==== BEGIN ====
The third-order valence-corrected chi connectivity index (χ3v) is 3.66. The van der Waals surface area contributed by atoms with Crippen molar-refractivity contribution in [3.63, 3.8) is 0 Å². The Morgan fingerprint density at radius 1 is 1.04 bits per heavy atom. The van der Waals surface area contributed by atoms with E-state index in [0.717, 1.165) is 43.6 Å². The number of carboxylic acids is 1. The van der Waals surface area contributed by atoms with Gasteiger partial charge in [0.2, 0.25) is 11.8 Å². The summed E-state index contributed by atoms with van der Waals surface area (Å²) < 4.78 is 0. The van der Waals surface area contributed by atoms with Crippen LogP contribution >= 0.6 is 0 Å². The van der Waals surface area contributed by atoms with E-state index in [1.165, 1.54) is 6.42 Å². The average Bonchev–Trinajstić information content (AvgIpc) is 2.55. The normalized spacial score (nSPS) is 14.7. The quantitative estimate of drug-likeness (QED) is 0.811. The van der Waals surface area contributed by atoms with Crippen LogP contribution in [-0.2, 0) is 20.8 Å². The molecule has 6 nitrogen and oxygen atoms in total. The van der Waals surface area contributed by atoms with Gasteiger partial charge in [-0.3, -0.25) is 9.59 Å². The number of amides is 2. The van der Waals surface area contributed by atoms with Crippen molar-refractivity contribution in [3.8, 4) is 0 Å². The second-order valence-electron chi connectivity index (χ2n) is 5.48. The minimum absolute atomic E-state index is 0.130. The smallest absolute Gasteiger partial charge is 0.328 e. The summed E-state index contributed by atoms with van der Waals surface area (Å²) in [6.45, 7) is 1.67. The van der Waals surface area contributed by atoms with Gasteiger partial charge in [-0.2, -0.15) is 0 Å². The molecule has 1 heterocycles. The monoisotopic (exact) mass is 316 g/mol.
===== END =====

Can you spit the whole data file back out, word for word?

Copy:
The third-order valence-corrected chi connectivity index (χ3v) is 3.66. The van der Waals surface area contributed by atoms with Crippen molar-refractivity contribution in [3.63, 3.8) is 0 Å². The Morgan fingerprint density at radius 1 is 1.04 bits per heavy atom. The van der Waals surface area contributed by atoms with E-state index in [0.717, 1.165) is 43.6 Å². The number of carboxylic acids is 1. The van der Waals surface area contributed by atoms with Gasteiger partial charge in [0.2, 0.25) is 11.8 Å². The summed E-state index contributed by atoms with van der Waals surface area (Å²) < 4.78 is 0. The van der Waals surface area contributed by atoms with Crippen LogP contribution >= 0.6 is 0 Å². The van der Waals surface area contributed by atoms with E-state index in [1.165, 1.54) is 6.42 Å². The average Bonchev–Trinajstić information content (AvgIpc) is 2.55. The normalized spacial score (nSPS) is 14.7. The quantitative estimate of drug-likeness (QED) is 0.811. The van der Waals surface area contributed by atoms with Crippen LogP contribution in [-0.2, 0) is 20.8 Å². The molecule has 6 nitrogen and oxygen atoms in total. The van der Waals surface area contributed by atoms with Gasteiger partial charge in [-0.3, -0.25) is 9.59 Å². The number of amides is 2. The van der Waals surface area contributed by atoms with Crippen molar-refractivity contribution in [3.8, 4) is 0 Å². The second-order valence-electron chi connectivity index (χ2n) is 5.48. The minimum absolute atomic E-state index is 0.130. The smallest absolute Gasteiger partial charge is 0.328 e. The summed E-state index contributed by atoms with van der Waals surface area (Å²) in [6.45, 7) is 1.67. The van der Waals surface area contributed by atoms with Gasteiger partial charge in [-0.2, -0.15) is 0 Å². The molecule has 1 heterocycles. The monoisotopic (exact) mass is 316 g/mol.